What organ occupies what-would be the third lobe of the left lung? Heart
What mnemonic can be used to describe the relation of the pulmonary artery to the bronchus at each lung hilum? RALS: Right Anterior Left Superior
Anatomical location of the Carina? Posterior to ascending aorta and anteromedial to descending aorta.
Which lung is more common for inhaled foreign bodies? Right lung
Why is the right lung more commonly affected by inhaled foreign bodies? Right mainstem bronchus is wider, more vertical, and shorter than the left.
Where is an aspirated object (eg. peanut) if the person is supine? Right lower lobe
MC lung location of foreign body if inhaled while laying on the right side? Right upper lobe
What position lead to aspirated object to be found in the right lower lobe? Upright and supine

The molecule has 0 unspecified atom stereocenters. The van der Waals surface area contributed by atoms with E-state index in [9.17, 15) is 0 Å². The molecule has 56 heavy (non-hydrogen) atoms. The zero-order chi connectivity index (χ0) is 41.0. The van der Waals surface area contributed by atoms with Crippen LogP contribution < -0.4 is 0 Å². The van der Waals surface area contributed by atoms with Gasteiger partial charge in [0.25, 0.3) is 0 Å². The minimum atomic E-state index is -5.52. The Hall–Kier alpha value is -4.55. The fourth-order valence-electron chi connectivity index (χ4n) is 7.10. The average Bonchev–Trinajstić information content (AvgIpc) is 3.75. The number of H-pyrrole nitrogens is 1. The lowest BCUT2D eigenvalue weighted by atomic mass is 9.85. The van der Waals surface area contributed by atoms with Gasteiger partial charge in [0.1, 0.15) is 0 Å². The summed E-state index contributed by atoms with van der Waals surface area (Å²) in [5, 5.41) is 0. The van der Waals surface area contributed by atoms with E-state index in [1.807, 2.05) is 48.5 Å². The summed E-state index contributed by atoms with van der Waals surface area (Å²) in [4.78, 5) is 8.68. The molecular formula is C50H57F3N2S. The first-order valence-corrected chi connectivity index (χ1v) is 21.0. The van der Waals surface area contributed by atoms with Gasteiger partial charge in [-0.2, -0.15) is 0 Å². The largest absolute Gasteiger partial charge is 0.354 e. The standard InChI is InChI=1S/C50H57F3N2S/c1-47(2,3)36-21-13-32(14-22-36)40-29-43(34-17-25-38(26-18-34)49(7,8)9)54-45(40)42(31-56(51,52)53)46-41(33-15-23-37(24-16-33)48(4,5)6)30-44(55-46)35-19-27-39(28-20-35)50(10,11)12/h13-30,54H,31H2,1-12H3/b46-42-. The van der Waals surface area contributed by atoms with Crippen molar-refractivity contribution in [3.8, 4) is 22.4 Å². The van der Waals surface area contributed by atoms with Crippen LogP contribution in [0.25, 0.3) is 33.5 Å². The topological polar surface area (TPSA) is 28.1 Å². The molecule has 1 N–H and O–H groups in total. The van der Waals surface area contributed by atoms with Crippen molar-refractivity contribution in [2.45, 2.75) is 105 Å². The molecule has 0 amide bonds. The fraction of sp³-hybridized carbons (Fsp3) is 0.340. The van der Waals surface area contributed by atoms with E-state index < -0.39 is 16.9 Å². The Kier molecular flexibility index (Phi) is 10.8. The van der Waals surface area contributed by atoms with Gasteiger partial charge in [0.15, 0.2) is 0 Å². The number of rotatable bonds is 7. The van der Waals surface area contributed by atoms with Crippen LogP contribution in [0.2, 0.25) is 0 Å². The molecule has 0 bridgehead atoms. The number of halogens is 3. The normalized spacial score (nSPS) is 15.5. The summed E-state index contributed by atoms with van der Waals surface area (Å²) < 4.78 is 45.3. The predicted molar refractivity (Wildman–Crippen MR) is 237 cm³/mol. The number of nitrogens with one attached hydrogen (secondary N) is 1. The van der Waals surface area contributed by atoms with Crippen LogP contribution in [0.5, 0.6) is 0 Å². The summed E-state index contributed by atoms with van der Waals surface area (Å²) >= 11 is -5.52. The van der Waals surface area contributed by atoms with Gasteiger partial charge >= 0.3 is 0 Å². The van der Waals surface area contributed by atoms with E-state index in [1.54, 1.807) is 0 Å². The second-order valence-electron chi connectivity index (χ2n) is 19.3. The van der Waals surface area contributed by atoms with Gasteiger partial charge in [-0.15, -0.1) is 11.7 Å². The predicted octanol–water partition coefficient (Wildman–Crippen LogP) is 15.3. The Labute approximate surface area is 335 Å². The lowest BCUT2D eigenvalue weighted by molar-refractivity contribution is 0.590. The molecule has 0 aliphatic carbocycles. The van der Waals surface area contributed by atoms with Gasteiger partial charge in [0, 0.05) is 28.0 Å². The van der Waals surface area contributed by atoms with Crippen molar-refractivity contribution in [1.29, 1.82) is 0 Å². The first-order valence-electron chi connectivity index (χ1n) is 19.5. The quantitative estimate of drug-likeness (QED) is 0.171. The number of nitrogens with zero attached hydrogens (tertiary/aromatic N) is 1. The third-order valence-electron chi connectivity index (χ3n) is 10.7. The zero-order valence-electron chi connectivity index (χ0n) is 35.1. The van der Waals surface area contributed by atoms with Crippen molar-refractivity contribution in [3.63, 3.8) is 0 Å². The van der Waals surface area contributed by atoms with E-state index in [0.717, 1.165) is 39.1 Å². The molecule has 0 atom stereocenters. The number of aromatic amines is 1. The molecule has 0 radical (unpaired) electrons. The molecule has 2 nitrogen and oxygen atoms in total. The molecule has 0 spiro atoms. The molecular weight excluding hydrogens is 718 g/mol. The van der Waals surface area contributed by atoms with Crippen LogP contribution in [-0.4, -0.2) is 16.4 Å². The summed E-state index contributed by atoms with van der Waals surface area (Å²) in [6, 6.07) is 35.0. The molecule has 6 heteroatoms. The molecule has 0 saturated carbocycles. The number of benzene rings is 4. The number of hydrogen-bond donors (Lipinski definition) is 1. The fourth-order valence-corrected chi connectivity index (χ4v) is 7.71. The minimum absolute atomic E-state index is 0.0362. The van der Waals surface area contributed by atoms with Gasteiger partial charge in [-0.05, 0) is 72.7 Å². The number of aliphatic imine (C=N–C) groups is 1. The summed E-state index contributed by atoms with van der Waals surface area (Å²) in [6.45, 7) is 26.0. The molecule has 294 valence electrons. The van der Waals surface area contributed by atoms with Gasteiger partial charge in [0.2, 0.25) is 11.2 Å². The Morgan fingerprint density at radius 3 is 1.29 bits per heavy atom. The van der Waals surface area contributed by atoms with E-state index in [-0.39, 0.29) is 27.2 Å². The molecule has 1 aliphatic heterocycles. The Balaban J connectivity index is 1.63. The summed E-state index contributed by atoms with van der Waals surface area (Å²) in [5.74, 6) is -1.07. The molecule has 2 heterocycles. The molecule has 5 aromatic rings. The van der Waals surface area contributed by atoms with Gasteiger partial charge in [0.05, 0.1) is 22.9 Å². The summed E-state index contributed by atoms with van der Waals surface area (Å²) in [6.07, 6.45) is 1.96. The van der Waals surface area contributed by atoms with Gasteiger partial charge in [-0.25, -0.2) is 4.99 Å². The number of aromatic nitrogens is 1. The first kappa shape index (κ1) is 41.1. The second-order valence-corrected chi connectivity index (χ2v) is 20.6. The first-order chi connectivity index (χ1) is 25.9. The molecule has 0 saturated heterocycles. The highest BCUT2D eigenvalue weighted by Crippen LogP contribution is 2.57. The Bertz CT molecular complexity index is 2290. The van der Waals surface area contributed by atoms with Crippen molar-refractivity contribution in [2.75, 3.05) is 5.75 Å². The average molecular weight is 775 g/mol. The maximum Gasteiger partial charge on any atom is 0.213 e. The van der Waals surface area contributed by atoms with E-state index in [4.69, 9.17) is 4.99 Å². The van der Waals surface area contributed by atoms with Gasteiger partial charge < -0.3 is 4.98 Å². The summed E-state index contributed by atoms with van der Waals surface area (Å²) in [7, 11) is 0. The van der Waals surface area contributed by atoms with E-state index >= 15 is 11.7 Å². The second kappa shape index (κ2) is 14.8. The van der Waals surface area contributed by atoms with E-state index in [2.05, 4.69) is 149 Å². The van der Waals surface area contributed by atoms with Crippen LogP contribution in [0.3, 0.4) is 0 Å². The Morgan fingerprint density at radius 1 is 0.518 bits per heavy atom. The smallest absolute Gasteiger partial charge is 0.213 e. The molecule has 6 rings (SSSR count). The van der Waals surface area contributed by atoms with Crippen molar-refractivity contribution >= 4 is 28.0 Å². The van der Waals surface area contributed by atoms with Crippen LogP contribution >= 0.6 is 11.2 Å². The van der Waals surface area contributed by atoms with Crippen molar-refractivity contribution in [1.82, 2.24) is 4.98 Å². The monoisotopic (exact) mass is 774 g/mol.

Total number of ribs (one side) 12
Which is the MC position of needle for tension pneumothorax? Between rib 2 and rib 3 space
The horizontal fissure of the lung runs along the ________ rib. 4th
Which structures perforate the diaphragm at T8? IVC and the right phrenic nerve
The IVC and right phrenic nerve perforate the diaphragm at _____. T8
Which are the structure that perforate the diaphragm at T10? Esophagus and Vagus nerve
At which point will the CNX perforate the diaphragm? T10
The CNX (vagus) nerve and the _______________ perforate the diaphragm at ______. T10
Which structures are known to cross or perforate the diaphragm at T12? Aorta, Thoracic duct, and Azygos vein
What nerve (roots) innervate the Phrenic nerve? C3, C4, and C5.
Which vessels are known to perforate the diaphragm at T12? Azygos vein and Aorta
At which point is the thoracic duct will cross or perforate the diaphragm? T12
Pain from the diaphragm is referred to the--------> Ipsilateral shoulder and trapezius ridge
At what point or level does the Common Carotid bifurcates? C4
What structure is known to bifurcate at C4? Common Carotid
The trachea bifurcates at _____. T4
Which structure is known to bifurcate at T4? Trachea
At what level does the abdominal aorta bifurcates? L4
Common bifurcations (structure -------> level): 1. Common Carotid ------> 2. Trachea -----> 3. Abdominal aorta --------> The 4s: 1. C4 2. T4 3. L4
Created by: rakomi